Smarte Carte’s approach to collecting, slicing and dicing, and then distributing information provides a consolidated view of information and combats problems inherent to highly distributed operations:

Helping managers focus on high-priority, business parameters by delivering relevant information in a preferred format that managers can process quickly and analyze closely.

Managers can work with familiar applications and collaborate via GroupWise e-mail. Managers supporting several locations can access reports no matter where they are. Information is downloaded as needed for offline viewing and analysis.

Jim Meyer, Smarte Carte vice president of Finance and Marketing, said the key, as it will be for many similar cash business enterprises, is to put information into the hands of remote business managers quickly and efficiently.

“Prior to using byREQUEST, we spent two to three days just printing, copying and sorting before faxing and distributing the reports. Now, with a push of a button, the reports are sent via e-mail instantly,” Meyer said. ” This saves us considerable time and money and gets the information into the hands of our business manager quicker.”

Although administration aspects of Smarte Carte’s reinforcing of the information system aren’t so obvious to travelers as a silvery cart in the right place at the right time, ease of administration clearly helps. For example, Hillary Software developers collaborated with Smarte Carte’s MIS team to facilitate administration of the large number of spool files created and distributed each month. Hillary’s customization means that as files are created and sent, the large spool files are automatically deleted. This capability saves Smarte Carte’s system administrator from six to eight hours of tedious, manual work each month after the closings are made.

Airport managers can look at this as validation that Smarte Carte’s technology underpinnings are secure. Moreover, Smarte Carte’s own quality of service measures,

demonstrate availability of the management system on the order of 99.984 percent. With uptime, timely report distribution and savvy decision making, Smarte Carte’s customer service group is dealing with just 1.74 traveler complaints per 10,0000 customers and quarterly surveys of airport managers indicate comparable satisfaction.HP_chronicle.gif

Although Smarte Carte dominated the baggage cart concessions at virtually all U.S. airports, the company is sustaining a 20-plus percent growth rate per year, primarily by building a strong presence at international airports, of which there are more than 100 new opportunities. Will the company have to look at another round of information system upgrade or additional MIS staffing? This was, in fact, an early consideration of the MIS group because the company’s executives had clearly described plans for an expanded and international presence.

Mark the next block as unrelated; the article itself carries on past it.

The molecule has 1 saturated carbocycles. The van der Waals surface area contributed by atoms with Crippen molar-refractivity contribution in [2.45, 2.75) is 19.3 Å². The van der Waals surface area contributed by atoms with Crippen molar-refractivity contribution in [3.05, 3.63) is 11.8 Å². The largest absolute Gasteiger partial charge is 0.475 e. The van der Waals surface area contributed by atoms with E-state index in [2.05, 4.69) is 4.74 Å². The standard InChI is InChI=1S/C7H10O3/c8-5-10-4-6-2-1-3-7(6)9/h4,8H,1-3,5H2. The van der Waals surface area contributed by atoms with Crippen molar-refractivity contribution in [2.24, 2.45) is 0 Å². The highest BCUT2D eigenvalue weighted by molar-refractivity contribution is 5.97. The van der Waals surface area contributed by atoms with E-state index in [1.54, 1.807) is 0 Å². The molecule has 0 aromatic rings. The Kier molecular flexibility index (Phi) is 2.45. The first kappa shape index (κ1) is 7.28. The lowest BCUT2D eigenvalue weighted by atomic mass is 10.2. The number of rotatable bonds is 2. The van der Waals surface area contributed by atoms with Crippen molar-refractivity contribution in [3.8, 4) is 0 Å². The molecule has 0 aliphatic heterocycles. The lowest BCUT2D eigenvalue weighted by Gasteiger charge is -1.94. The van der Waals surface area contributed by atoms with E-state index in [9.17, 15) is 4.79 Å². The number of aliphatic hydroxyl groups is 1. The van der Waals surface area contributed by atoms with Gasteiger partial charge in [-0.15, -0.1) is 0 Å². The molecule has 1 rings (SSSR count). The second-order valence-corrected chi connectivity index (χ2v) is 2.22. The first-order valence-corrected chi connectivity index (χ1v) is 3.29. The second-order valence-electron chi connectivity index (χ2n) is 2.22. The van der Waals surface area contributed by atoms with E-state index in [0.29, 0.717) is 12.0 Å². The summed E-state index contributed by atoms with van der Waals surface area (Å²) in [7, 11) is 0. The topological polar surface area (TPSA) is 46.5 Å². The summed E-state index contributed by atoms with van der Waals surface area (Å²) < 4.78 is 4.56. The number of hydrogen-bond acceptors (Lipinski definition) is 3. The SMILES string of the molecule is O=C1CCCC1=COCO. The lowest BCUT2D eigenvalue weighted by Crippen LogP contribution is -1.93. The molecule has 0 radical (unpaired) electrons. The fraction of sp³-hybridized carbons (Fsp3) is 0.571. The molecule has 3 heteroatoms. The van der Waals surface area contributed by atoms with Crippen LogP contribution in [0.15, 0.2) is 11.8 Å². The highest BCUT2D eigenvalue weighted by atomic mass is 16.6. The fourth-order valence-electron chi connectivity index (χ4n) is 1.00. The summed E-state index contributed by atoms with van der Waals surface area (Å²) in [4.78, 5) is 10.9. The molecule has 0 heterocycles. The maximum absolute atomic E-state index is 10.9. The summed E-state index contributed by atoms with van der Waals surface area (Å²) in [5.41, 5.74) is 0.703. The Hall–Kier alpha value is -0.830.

For this reason, the capacity of the applications and the capability for the application server to be easily extended went into decision making. The byREQUEST application and distribution routine is able to work with most hardware platforms and data types. By choosing an HP 9000 Enterprise Server, Smarte Carte saw a straightforward upgrade path for keeping pace with the increasing transaction and data processing loads that accompany penetration of new markets.

Let the games begin!

Possibly the best test of Smarte Carte’s progress and MIS strategy will come as the Salt Lake City Airport gears up for the 2002 Winter Olympics. Smarte Carte is currently supporting travelers on 331 daily departures, some 42,000 seats per day. Yet, airport managers are preparing for significant increases, especially on days when athletes, country delegations and corporate sponsor groups arrive, pushing capacity to 24,000 seats above regular capacity. Those are peak periods when Smarte Carte’s flexibility and ability to anticipate and react to passenger demands will show how well founded its business and information technologies are.

Yet, by anticipating numbers of travelers, making special allocations of carts and optimizing the cart processes minute-by-minute, Smarte Carte should help Olympic travelers have a good first impression of the airport as they arrive and again as they travel home.

By | 2017-04-13T16:08:57+00:00 April 13th, 2017|Case Studies|0 Comments